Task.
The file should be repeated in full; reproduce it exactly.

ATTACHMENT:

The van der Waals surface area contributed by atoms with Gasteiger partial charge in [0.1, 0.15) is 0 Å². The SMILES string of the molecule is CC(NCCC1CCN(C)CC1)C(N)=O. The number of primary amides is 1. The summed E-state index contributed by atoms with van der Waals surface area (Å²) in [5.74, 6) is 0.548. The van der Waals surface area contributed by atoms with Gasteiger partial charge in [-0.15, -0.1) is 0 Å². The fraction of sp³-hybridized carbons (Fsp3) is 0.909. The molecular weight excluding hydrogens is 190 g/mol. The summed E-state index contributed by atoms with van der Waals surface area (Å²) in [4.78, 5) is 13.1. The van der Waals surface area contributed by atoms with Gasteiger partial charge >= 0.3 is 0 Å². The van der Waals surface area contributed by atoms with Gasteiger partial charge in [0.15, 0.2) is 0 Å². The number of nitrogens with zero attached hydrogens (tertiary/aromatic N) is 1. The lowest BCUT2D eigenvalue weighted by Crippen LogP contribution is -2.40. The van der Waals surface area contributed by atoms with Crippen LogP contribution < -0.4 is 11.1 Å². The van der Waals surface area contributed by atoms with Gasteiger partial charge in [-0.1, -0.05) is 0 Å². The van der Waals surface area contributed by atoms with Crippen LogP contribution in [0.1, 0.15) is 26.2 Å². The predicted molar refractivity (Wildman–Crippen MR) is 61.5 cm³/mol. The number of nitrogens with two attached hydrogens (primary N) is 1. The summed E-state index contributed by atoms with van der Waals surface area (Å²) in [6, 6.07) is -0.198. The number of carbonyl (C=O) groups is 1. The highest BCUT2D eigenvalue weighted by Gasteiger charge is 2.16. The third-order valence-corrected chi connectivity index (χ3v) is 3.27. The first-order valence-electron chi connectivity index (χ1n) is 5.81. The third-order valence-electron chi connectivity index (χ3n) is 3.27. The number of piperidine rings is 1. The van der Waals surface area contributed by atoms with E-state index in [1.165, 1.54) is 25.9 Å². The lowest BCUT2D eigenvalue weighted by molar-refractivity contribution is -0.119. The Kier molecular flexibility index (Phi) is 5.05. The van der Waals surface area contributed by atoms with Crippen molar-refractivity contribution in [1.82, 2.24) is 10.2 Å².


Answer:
The van der Waals surface area contributed by atoms with Gasteiger partial charge in [0.1, 0.15) is 0 Å². The SMILES string of the molecule is CC(NCCC1CCN(C)CC1)C(N)=O. The number of primary amides is 1. The summed E-state index contributed by atoms with van der Waals surface area (Å²) in [5.74, 6) is 0.548. The van der Waals surface area contributed by atoms with Gasteiger partial charge in [-0.15, -0.1) is 0 Å². The fraction of sp³-hybridized carbons (Fsp3) is 0.909. The molecular weight excluding hydrogens is 190 g/mol. The summed E-state index contributed by atoms with van der Waals surface area (Å²) in [4.78, 5) is 13.1. The van der Waals surface area contributed by atoms with Gasteiger partial charge >= 0.3 is 0 Å². The van der Waals surface area contributed by atoms with Gasteiger partial charge in [0.15, 0.2) is 0 Å². The number of nitrogens with zero attached hydrogens (tertiary/aromatic N) is 1. The lowest BCUT2D eigenvalue weighted by Crippen LogP contribution is -2.40. The van der Waals surface area contributed by atoms with Crippen LogP contribution < -0.4 is 11.1 Å². The van der Waals surface area contributed by atoms with Gasteiger partial charge in [-0.1, -0.05) is 0 Å². The van der Waals surface area contributed by atoms with Crippen LogP contribution in [0.1, 0.15) is 26.2 Å². The predicted molar refractivity (Wildman–Crippen MR) is 61.5 cm³/mol. The number of nitrogens with two attached hydrogens (primary N) is 1. The summed E-state index contributed by atoms with van der Waals surface area (Å²) in [6, 6.07) is -0.198. The number of carbonyl (C=O) groups is 1. The highest BCUT2D eigenvalue weighted by Gasteiger charge is 2.16. The third-order valence-corrected chi connectivity index (χ3v) is 3.27. The first-order valence-electron chi connectivity index (χ1n) is 5.81. The third-order valence-electron chi connectivity index (χ3n) is 3.27. The number of piperidine rings is 1. The van der Waals surface area contributed by atoms with E-state index in [1.165, 1.54) is 25.9 Å². The lowest BCUT2D eigenvalue weighted by molar-refractivity contribution is -0.119. The Kier molecular flexibility index (Phi) is 5.05. The van der Waals surface area contributed by atoms with Crippen molar-refractivity contribution in [1.82, 2.24) is 10.2 Å².